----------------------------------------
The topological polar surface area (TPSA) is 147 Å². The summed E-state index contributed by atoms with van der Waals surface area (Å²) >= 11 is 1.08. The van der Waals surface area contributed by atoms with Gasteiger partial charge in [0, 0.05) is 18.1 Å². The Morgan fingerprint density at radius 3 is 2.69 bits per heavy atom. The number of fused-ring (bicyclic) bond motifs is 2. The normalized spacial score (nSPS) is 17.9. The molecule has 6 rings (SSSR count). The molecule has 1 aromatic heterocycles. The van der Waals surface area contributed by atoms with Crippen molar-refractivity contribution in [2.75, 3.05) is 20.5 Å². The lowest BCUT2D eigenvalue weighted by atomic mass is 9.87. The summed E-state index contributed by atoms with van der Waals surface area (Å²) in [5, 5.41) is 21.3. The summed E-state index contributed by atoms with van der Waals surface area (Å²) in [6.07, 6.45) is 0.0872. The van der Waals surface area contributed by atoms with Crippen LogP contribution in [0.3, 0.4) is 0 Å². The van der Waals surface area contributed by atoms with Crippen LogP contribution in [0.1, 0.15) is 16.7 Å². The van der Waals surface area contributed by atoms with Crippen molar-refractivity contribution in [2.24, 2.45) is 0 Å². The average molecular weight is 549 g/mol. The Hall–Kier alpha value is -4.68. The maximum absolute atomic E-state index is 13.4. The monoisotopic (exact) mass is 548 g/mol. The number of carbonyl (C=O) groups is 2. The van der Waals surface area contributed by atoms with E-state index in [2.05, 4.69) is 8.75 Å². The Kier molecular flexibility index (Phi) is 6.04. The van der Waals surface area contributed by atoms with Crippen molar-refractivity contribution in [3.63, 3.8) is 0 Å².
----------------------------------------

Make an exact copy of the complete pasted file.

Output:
The topological polar surface area (TPSA) is 147 Å². The summed E-state index contributed by atoms with van der Waals surface area (Å²) >= 11 is 1.08. The van der Waals surface area contributed by atoms with Gasteiger partial charge in [0, 0.05) is 18.1 Å². The Morgan fingerprint density at radius 3 is 2.69 bits per heavy atom. The number of fused-ring (bicyclic) bond motifs is 2. The normalized spacial score (nSPS) is 17.9. The molecule has 6 rings (SSSR count). The molecule has 1 aromatic heterocycles. The van der Waals surface area contributed by atoms with Crippen molar-refractivity contribution in [2.75, 3.05) is 20.5 Å². The lowest BCUT2D eigenvalue weighted by atomic mass is 9.87. The summed E-state index contributed by atoms with van der Waals surface area (Å²) in [5, 5.41) is 21.3. The summed E-state index contributed by atoms with van der Waals surface area (Å²) in [6.07, 6.45) is 0.0872. The van der Waals surface area contributed by atoms with Crippen LogP contribution in [0.3, 0.4) is 0 Å². The van der Waals surface area contributed by atoms with Crippen LogP contribution in [0.1, 0.15) is 16.7 Å². The van der Waals surface area contributed by atoms with Crippen molar-refractivity contribution in [2.24, 2.45) is 0 Å². The average molecular weight is 549 g/mol. The Hall–Kier alpha value is -4.68. The maximum absolute atomic E-state index is 13.4. The monoisotopic (exact) mass is 548 g/mol. The number of carbonyl (C=O) groups is 2. The van der Waals surface area contributed by atoms with E-state index in [2.05, 4.69) is 8.75 Å². The Kier molecular flexibility index (Phi) is 6.04. The van der Waals surface area contributed by atoms with Crippen molar-refractivity contribution in [3.63, 3.8) is 0 Å².